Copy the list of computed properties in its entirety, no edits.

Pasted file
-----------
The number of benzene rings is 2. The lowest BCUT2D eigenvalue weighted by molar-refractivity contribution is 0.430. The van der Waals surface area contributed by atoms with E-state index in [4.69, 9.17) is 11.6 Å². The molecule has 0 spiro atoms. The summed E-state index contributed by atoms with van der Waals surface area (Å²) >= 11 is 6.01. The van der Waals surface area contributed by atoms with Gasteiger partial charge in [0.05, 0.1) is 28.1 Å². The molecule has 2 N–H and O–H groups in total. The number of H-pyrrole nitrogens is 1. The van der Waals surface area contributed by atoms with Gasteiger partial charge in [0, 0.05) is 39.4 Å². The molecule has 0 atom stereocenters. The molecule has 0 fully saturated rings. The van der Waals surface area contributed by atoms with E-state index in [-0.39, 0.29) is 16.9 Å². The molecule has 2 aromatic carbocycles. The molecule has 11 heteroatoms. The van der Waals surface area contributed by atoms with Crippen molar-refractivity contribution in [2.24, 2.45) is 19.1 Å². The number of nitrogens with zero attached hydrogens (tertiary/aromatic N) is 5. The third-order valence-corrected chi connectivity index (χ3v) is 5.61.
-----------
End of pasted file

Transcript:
The number of benzene rings is 2. The lowest BCUT2D eigenvalue weighted by molar-refractivity contribution is 0.430. The van der Waals surface area contributed by atoms with E-state index in [4.69, 9.17) is 11.6 Å². The molecule has 0 spiro atoms. The summed E-state index contributed by atoms with van der Waals surface area (Å²) >= 11 is 6.01. The van der Waals surface area contributed by atoms with Gasteiger partial charge in [0.05, 0.1) is 28.1 Å². The molecule has 2 N–H and O–H groups in total. The number of H-pyrrole nitrogens is 1. The van der Waals surface area contributed by atoms with Gasteiger partial charge in [0, 0.05) is 39.4 Å². The molecule has 0 atom stereocenters. The molecule has 0 fully saturated rings. The van der Waals surface area contributed by atoms with E-state index in [-0.39, 0.29) is 16.9 Å². The molecule has 2 aromatic carbocycles. The molecule has 11 heteroatoms. The van der Waals surface area contributed by atoms with Crippen molar-refractivity contribution in [2.24, 2.45) is 19.1 Å². The number of nitrogens with zero attached hydrogens (tertiary/aromatic N) is 5. The third-order valence-corrected chi connectivity index (χ3v) is 5.61.